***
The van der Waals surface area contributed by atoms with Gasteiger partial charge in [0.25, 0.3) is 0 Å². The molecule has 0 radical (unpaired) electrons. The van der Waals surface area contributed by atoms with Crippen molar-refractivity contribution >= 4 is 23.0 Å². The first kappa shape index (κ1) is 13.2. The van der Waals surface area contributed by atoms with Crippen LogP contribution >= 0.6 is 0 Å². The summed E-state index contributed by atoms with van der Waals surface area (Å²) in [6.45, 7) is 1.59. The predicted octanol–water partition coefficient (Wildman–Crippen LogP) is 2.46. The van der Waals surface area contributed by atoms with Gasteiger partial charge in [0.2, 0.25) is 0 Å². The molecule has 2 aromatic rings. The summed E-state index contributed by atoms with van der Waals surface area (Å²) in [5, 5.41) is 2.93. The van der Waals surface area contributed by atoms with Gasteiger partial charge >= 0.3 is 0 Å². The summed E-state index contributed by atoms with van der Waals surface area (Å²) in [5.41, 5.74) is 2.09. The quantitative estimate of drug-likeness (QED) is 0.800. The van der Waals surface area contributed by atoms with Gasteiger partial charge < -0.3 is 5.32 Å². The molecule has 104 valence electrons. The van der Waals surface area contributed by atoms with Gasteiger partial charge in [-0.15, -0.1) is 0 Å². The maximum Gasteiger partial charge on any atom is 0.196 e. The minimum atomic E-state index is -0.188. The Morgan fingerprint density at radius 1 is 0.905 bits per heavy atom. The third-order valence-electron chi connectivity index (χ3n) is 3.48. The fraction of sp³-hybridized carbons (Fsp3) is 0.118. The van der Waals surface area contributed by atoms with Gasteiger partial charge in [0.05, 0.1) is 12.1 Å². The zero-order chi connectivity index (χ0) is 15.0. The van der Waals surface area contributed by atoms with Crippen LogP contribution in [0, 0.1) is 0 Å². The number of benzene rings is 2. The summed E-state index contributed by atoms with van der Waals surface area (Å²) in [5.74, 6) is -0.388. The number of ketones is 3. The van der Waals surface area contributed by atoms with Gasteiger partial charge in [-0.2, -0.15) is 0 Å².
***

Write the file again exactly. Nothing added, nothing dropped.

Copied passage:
The van der Waals surface area contributed by atoms with Gasteiger partial charge in [0.25, 0.3) is 0 Å². The molecule has 0 radical (unpaired) electrons. The van der Waals surface area contributed by atoms with Crippen molar-refractivity contribution >= 4 is 23.0 Å². The first kappa shape index (κ1) is 13.2. The van der Waals surface area contributed by atoms with Crippen LogP contribution >= 0.6 is 0 Å². The summed E-state index contributed by atoms with van der Waals surface area (Å²) in [6.45, 7) is 1.59. The predicted octanol–water partition coefficient (Wildman–Crippen LogP) is 2.46. The van der Waals surface area contributed by atoms with Gasteiger partial charge in [0.2, 0.25) is 0 Å². The molecule has 2 aromatic rings. The summed E-state index contributed by atoms with van der Waals surface area (Å²) in [5, 5.41) is 2.93. The van der Waals surface area contributed by atoms with Gasteiger partial charge >= 0.3 is 0 Å². The summed E-state index contributed by atoms with van der Waals surface area (Å²) in [5.41, 5.74) is 2.09. The quantitative estimate of drug-likeness (QED) is 0.800. The van der Waals surface area contributed by atoms with Gasteiger partial charge < -0.3 is 5.32 Å². The molecule has 104 valence electrons. The van der Waals surface area contributed by atoms with Gasteiger partial charge in [-0.15, -0.1) is 0 Å². The maximum Gasteiger partial charge on any atom is 0.196 e. The minimum atomic E-state index is -0.188. The Morgan fingerprint density at radius 1 is 0.905 bits per heavy atom. The third-order valence-electron chi connectivity index (χ3n) is 3.48. The fraction of sp³-hybridized carbons (Fsp3) is 0.118. The van der Waals surface area contributed by atoms with Gasteiger partial charge in [0.05, 0.1) is 12.1 Å². The zero-order chi connectivity index (χ0) is 15.0. The van der Waals surface area contributed by atoms with Crippen LogP contribution in [0, 0.1) is 0 Å². The number of benzene rings is 2. The summed E-state index contributed by atoms with van der Waals surface area (Å²) in [5.74, 6) is -0.388. The number of ketones is 3. The van der Waals surface area contributed by atoms with Gasteiger partial charge in [-0.2, -0.15) is 0 Å².